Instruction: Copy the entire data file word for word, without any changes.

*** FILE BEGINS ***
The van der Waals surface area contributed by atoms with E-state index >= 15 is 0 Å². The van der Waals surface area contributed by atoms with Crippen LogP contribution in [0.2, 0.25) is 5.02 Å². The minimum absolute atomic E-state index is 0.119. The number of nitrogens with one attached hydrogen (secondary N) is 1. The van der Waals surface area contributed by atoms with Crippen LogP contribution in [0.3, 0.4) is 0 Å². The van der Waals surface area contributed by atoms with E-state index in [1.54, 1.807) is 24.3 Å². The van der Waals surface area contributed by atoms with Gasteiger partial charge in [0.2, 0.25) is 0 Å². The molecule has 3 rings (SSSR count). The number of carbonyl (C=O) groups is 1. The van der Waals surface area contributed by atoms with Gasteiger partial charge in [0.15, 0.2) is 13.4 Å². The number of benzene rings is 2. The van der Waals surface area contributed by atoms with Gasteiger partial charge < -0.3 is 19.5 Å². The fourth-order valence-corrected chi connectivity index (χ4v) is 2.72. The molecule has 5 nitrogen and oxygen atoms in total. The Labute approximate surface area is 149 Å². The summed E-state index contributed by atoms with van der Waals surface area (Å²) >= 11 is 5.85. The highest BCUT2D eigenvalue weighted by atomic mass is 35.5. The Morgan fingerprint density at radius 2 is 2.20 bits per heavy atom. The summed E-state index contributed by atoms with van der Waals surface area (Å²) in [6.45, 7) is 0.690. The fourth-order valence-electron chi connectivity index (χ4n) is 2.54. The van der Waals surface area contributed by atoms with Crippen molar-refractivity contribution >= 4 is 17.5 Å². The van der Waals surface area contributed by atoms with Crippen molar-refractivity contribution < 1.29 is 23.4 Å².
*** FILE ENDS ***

The van der Waals surface area contributed by atoms with E-state index >= 15 is 0 Å². The van der Waals surface area contributed by atoms with Crippen LogP contribution in [0.2, 0.25) is 5.02 Å². The minimum absolute atomic E-state index is 0.119. The number of nitrogens with one attached hydrogen (secondary N) is 1. The van der Waals surface area contributed by atoms with Crippen LogP contribution in [0.3, 0.4) is 0 Å². The van der Waals surface area contributed by atoms with E-state index in [1.54, 1.807) is 24.3 Å². The van der Waals surface area contributed by atoms with Gasteiger partial charge in [0.2, 0.25) is 0 Å². The molecule has 3 rings (SSSR count). The number of carbonyl (C=O) groups is 1. The van der Waals surface area contributed by atoms with Gasteiger partial charge in [0.15, 0.2) is 13.4 Å². The number of benzene rings is 2. The van der Waals surface area contributed by atoms with Gasteiger partial charge < -0.3 is 19.5 Å². The fourth-order valence-corrected chi connectivity index (χ4v) is 2.72. The molecule has 5 nitrogen and oxygen atoms in total. The Labute approximate surface area is 149 Å². The summed E-state index contributed by atoms with van der Waals surface area (Å²) >= 11 is 5.85. The highest BCUT2D eigenvalue weighted by atomic mass is 35.5. The Morgan fingerprint density at radius 2 is 2.20 bits per heavy atom. The summed E-state index contributed by atoms with van der Waals surface area (Å²) in [6.45, 7) is 0.690. The fourth-order valence-electron chi connectivity index (χ4n) is 2.54. The van der Waals surface area contributed by atoms with Crippen molar-refractivity contribution >= 4 is 17.5 Å². The van der Waals surface area contributed by atoms with Crippen molar-refractivity contribution < 1.29 is 23.4 Å².